Jungle computing is the practice of using untapped, surplus computing resources and services to solve specific problems. This isn’t just a buzzword—it’s a solution that’s been around for decades. It’s also one that continues to grow in popularity and usage as the digital age progresses and new innovations arise. In this article, we’ll discuss what Jungle Computing is, why it matters, examples of jungle computing applications, and how you can use it in your company.
What is Jungle Computing?
Jungle Computing is the practice of using untapped, surplus computing resources and services to solve specific problems. It’s a 21st-century solution to a 20th-century problem: namely, that there are more computing needs than there are computing resources available to meet them.
The term “jungle computing” was first used in the early 1990s, as the Internet was expanding and the boundaries between computing environments were falling away. In the context of the Internet, jungle computing describes the use of distributed, heterogeneous, and decentralized computer resources to solve a given problem.
Why use Jungle Computing?
The goal of jungle computing isn’t to create a new way of doing things; rather, it’s a way of making the most of the resources you already have. The benefits of jungle computing are numerous:
- Access to More Resources - One of the biggest advantages of jungle computing is the ability to access more computing resources than you might have on hand. When you need to solve a problem that requires more computing power than you can access on-premises, you can often find what you need in the cloud.
- Reduced Costs - Jungle computing can also reduce costs for your business by allowing you to take advantage of cloud-based services that are cheaper than traditional computing resources.
- Access to Specialized Hardware - Another benefit of the cloud is that it allows you to use specialized hardware that might be difficult to find in your region. For example, if you’re monitoring water conditions in the Amazon rainforest, you might find that nearby computers are too slow to process the data. However, you can locate a computer elsewhere in the world with the power to solve the problem.
- Access to Specialized Software - The ubiquity of the cloud also allows you to access specialized software that might not otherwise be available to your company.
Examples of Jungle Computing Applications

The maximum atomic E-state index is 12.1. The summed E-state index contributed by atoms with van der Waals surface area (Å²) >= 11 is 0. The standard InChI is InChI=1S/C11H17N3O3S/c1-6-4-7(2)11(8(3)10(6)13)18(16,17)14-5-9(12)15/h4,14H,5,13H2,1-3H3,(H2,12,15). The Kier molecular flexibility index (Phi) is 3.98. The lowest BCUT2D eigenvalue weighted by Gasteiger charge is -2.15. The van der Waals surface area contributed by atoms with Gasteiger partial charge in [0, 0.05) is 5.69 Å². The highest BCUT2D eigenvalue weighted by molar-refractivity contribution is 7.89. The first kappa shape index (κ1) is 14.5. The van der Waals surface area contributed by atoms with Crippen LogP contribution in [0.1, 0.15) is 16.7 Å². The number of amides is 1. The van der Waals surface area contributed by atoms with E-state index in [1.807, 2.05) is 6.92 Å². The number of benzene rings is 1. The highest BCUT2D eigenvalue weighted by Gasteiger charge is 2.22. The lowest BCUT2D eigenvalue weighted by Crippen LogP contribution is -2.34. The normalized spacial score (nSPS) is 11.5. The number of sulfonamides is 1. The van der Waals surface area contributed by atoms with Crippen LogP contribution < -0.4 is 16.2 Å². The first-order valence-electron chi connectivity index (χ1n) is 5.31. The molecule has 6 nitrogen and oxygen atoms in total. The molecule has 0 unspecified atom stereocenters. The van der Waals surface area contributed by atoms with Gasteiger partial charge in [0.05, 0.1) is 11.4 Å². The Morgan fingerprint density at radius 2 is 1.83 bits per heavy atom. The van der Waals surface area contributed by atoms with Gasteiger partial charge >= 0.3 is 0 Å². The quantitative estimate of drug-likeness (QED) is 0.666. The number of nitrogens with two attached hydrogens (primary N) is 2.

There are many examples of jungle computing applications. Let’s take a look at a few of them.
- Image Recognition - Image recognition is one of the most popular applications of jungle computing. In this application, untapped CPU resources are used to analyze images, providing insights into a range of things, including weather patterns, crop conditions, and more.
- Voice Recognition - Voice recognition is another common type of jungle computing application. In this application, computing resources are used to convert human speech (often from a telephone call) into text.
- Natural Language Processing - Natural language processing is another jungle computing application in which unprocessed text is broken down into structured data.
- Medical Imaging Analysis - Medical imaging analysis is a jungle computing application in which unprocessed medical images are broken down into data.
- Robotics - Robotics is the application of artificial intelligence to solve specific problems, such as automated trading in financial markets.
How to Practice Jungle Computing
There are some core practices that are important to follow when implementing jungle computing. They include:
- Make Sure Your Resources are Secure - Jungle computing relies on access to various untapped resources, including servers, network connections, and more. As such, you must be careful to protect your data when using these resources.
- Know What You’re Getting Into - When you use other people’s resources for jungle computing, you don’t have full control over those resources. You should know the terms under which you’re using those resources so that you can make informed decisions.
- Use Multiple Providers - The best way to protect your data during jungle computing is to use multiple providers, including public cloud providers and private cloud providers.
Limitations of Jungle Computing
Jungle computing isn’t a silver bullet. It has some limitations that you should be aware of:
- It Requires Expertise - Jungle computing requires in-depth knowledge of specific computing environments, including how they work, how they’re managed, and how they interact with each other.
- It Can Be Costly - Jungle computing can be costly, depending on the resources you use and how much you use them.
- It Can Be Time-consuming - Depending on the specific applications you use, jungle computing can take a long time.
- It’s Not Sustainable - Jungle computing cannot be used as a long-term solution for long-running problems. Instead, it’s best suited for one-time challenges with specific timeframes.
The term "jungle computing" refers to the process of utilizing unused or underutilized computing resources and services to address a problem. Jungle computing can provide access to more computing resources than would be available on-premises, it can reduce costs, and it can even allow you to use specialized hardware and software, such as image recognition software.
Jungle computing has some limitations, including the fact that it requires in-depth knowledge, it can be costly, it can be time-consuming, and it isn’t sustainable. Despite these limitations, jungle computing can be an effective tool to solve specific problems with limited resources.